Databases are designed, built, and populated with data for a specific purpose and for an intended group of users. Databases help people keep track of things. For example, one's school probably has a database with information about its students—name, identification number, address, year in school, grade point average, and so on. These data are used by the school administration to keep track of how many students are enrolled in the school and to plan how many and what kinds of classes are needed for these students. Databases like this one (called SCHOOL here) are designed, built, maintained, and queried using a set of tools called a database management system (DBMS). The most common language used with DBMS is called SQL.
SQL (Structured Query Language) is the set of instructions used to define and manipulate data in many relational databases . Some people pronounce SQL as "sequel," while others pronounce each letter separately. In the 1980s, SQL become the industry standard adopted by many database vendors including Oracle, Ingres, Informix, RDB, and Sybase.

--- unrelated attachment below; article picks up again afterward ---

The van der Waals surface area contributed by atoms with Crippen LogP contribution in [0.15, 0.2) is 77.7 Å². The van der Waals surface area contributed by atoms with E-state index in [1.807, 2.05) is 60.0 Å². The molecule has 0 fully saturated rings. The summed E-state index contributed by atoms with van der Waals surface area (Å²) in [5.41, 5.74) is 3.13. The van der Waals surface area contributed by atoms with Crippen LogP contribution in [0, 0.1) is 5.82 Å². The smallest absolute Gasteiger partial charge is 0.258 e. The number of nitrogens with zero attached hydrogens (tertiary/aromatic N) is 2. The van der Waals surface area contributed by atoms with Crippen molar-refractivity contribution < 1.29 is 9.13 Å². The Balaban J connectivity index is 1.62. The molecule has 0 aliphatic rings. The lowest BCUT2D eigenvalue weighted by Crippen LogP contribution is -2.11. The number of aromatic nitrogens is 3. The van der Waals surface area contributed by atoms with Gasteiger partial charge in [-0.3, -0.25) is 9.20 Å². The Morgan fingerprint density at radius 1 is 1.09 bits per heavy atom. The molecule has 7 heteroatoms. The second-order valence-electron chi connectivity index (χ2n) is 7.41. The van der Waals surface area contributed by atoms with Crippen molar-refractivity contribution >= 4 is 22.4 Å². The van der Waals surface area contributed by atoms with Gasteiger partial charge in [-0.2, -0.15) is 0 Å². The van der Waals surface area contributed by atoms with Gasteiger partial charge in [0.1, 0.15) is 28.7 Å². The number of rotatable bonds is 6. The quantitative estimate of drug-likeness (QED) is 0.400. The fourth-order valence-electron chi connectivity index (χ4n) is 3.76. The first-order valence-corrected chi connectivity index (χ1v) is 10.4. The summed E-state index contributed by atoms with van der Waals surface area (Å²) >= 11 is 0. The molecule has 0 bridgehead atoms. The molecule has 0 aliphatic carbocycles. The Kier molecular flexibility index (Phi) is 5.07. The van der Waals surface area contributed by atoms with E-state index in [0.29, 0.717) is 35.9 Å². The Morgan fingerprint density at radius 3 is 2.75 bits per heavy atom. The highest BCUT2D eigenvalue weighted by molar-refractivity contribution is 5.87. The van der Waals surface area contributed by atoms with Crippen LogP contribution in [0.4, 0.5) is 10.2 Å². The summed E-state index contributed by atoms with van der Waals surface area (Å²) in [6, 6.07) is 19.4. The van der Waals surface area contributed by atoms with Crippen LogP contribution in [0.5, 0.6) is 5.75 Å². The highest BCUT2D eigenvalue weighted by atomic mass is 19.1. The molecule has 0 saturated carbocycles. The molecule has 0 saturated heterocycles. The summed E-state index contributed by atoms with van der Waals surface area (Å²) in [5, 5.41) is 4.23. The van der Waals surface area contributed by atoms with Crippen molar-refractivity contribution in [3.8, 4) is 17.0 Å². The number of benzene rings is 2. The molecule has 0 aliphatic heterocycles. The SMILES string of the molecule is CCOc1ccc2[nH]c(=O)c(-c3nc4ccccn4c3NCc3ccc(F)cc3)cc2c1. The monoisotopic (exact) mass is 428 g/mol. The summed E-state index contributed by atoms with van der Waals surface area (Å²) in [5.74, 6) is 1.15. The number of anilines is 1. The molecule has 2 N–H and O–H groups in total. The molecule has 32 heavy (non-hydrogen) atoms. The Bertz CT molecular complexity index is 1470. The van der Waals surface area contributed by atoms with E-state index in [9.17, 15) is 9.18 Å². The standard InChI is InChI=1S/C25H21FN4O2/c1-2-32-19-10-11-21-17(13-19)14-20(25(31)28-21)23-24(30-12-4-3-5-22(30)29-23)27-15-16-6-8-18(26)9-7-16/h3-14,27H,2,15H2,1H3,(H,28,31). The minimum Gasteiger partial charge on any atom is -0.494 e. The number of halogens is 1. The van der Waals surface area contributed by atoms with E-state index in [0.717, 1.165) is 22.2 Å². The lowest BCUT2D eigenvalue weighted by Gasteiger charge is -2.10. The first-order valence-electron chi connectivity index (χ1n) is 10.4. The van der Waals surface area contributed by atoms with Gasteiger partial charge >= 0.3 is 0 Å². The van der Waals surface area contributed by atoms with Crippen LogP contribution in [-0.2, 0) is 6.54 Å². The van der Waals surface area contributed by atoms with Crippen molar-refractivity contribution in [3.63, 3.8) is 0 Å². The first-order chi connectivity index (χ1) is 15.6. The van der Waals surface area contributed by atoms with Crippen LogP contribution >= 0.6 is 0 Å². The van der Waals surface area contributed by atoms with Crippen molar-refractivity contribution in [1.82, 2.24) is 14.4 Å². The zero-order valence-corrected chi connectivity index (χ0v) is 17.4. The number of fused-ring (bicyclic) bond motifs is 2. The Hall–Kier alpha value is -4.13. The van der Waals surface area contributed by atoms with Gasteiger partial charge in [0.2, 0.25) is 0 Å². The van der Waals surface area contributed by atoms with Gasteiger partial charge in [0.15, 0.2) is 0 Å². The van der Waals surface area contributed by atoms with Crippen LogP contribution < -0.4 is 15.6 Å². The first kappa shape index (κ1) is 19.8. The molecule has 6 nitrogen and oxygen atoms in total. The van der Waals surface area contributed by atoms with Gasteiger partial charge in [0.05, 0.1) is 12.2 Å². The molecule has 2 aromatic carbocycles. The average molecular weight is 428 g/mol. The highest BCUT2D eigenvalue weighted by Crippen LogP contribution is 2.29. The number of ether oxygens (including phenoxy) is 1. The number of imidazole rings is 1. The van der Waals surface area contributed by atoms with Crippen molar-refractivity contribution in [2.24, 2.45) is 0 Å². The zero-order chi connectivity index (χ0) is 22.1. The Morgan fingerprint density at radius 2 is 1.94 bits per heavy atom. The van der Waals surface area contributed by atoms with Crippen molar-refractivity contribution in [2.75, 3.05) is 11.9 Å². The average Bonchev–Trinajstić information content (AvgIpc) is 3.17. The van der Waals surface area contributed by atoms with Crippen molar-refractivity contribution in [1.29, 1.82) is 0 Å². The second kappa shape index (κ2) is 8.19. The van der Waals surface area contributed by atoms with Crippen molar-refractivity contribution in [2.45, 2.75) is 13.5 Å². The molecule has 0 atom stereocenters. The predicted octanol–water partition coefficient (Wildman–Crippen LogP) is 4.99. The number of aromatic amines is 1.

SQL is used with a particular type of database called relational. Relational databases are easy to understand since they store data in one or more tables. Each table represents a different person, place, object, or event (entity) in a database. For example, in our SCHOOL database there are two tables: STUDENT, with data about our students, and TEACHERS, with data about teachers. Each table has one or more columns representing specific attributes (facts or fields) for each student or teacher. In the STUDENT table, we store student names, addresses, grade point averages (GPAs), class in school, and other related items. Each row in the STUDENT table represents a different student (called a record or tuple). If our school has 1,000 students, the STUDENT table will have 1,000 records. Figure 1 demonstrates an abbreviated set of attributes for one record in the STUDENT table.